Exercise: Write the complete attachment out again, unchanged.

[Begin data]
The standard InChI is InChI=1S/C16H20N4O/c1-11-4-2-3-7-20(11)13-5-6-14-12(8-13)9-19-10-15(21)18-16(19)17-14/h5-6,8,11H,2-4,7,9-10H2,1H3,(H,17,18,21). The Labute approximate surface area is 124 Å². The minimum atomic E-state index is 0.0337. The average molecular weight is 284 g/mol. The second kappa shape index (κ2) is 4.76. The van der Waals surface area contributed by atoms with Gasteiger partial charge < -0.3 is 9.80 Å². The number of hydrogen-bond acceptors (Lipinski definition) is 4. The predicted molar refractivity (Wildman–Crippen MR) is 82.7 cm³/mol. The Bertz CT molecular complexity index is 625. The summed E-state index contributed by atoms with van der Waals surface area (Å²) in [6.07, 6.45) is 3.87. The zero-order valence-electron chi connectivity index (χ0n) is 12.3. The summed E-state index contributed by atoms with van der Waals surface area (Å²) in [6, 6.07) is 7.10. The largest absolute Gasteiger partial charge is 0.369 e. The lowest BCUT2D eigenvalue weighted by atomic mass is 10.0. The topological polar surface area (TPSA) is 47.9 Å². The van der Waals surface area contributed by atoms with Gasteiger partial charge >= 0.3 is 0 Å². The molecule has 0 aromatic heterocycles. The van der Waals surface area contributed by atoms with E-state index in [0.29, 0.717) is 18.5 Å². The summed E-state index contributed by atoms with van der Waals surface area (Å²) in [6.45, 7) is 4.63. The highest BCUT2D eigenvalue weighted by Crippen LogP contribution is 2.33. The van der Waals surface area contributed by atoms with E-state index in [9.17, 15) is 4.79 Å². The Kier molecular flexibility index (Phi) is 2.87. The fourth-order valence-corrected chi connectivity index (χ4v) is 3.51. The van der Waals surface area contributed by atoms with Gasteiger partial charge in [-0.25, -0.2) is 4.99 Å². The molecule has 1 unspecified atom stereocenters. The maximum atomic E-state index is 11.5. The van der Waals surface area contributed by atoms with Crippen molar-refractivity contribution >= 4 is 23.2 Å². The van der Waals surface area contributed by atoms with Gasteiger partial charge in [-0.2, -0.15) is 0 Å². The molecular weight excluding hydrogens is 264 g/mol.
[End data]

The standard InChI is InChI=1S/C16H20N4O/c1-11-4-2-3-7-20(11)13-5-6-14-12(8-13)9-19-10-15(21)18-16(19)17-14/h5-6,8,11H,2-4,7,9-10H2,1H3,(H,17,18,21). The Labute approximate surface area is 124 Å². The minimum atomic E-state index is 0.0337. The average molecular weight is 284 g/mol. The second kappa shape index (κ2) is 4.76. The van der Waals surface area contributed by atoms with Gasteiger partial charge < -0.3 is 9.80 Å². The number of hydrogen-bond acceptors (Lipinski definition) is 4. The predicted molar refractivity (Wildman–Crippen MR) is 82.7 cm³/mol. The Bertz CT molecular complexity index is 625. The summed E-state index contributed by atoms with van der Waals surface area (Å²) in [6.07, 6.45) is 3.87. The zero-order valence-electron chi connectivity index (χ0n) is 12.3. The summed E-state index contributed by atoms with van der Waals surface area (Å²) in [6, 6.07) is 7.10. The largest absolute Gasteiger partial charge is 0.369 e. The lowest BCUT2D eigenvalue weighted by atomic mass is 10.0. The topological polar surface area (TPSA) is 47.9 Å². The van der Waals surface area contributed by atoms with Gasteiger partial charge >= 0.3 is 0 Å². The molecule has 0 aromatic heterocycles. The van der Waals surface area contributed by atoms with E-state index in [0.29, 0.717) is 18.5 Å². The summed E-state index contributed by atoms with van der Waals surface area (Å²) in [6.45, 7) is 4.63. The highest BCUT2D eigenvalue weighted by Crippen LogP contribution is 2.33. The van der Waals surface area contributed by atoms with E-state index in [9.17, 15) is 4.79 Å². The Kier molecular flexibility index (Phi) is 2.87. The fourth-order valence-corrected chi connectivity index (χ4v) is 3.51. The van der Waals surface area contributed by atoms with Gasteiger partial charge in [-0.25, -0.2) is 4.99 Å². The molecule has 1 unspecified atom stereocenters. The maximum atomic E-state index is 11.5. The van der Waals surface area contributed by atoms with Crippen molar-refractivity contribution >= 4 is 23.2 Å². The van der Waals surface area contributed by atoms with Gasteiger partial charge in [-0.2, -0.15) is 0 Å². The molecular weight excluding hydrogens is 264 g/mol.